Jitterbug really wished that she had paid more attention in school because Aunt Nancy didn’t talk to her like she was a foal, no, he spoke to her like an adult to an adult, and some of what he said was tough to understand. Maybe listening a little more in school would be a good thing, since it seemed one needed a bit of vocabulary and comprehension to be an adventurer—and she was most certainly having an adventure!

The log that Aunt Nancy climbed over proved to be a bit tricky for the four-legged filly, and she had to take a couple of tries to scramble over the top, but she managed. Sliding down the other side, she almost ate a faceful of dirt, but twisted herself around at the last moment and landed bottom-first in the loam floor of the forest. How far were they off of the beaten path? Hard to say, but Jitterbug knew the direction home. She could feel it, though she did not understand it, and she knew that she wasn’t lost.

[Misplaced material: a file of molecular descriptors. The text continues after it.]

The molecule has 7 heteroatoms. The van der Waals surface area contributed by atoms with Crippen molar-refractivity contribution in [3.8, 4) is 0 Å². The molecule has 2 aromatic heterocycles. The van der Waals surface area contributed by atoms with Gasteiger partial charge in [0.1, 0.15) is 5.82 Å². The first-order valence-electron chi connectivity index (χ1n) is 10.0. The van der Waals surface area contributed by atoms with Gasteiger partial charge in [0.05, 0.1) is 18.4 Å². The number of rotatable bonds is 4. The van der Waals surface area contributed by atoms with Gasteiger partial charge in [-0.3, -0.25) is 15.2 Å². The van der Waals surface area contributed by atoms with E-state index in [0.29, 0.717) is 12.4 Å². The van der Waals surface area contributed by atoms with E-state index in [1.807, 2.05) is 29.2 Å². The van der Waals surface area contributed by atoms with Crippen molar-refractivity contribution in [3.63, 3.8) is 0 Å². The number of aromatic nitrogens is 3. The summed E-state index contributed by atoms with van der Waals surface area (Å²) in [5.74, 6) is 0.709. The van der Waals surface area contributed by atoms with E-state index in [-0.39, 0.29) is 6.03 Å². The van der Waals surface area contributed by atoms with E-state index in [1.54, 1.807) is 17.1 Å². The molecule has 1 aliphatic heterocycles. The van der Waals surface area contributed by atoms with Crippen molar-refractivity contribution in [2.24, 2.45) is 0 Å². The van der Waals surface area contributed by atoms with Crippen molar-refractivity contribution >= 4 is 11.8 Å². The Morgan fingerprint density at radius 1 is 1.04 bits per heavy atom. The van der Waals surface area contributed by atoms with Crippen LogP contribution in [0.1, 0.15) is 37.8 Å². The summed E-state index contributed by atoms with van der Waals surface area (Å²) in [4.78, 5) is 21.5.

As far as spiders went, Aunt Nancy didn’t seem too bad. Oh, he was big, certainly, and hairy, and he made weird, gross noises when his chelicerae and his pedipalps rubbed together. His eight eyes were shiny and gleamed with oily rainbows. Most everything about him was a handsome black and brown. Of course, the best part was, he was polite and showed no interest in eating her, which was awful nice of him.

“Stop!” Aunt Nancy froze in place near a hollowed out trunk of a decaying tree. “Do you feel that?”

“Feel what?” Jitterbug asked as she came to a stop beside him.

“A wibble,” he replied as he waved three legs about in the air.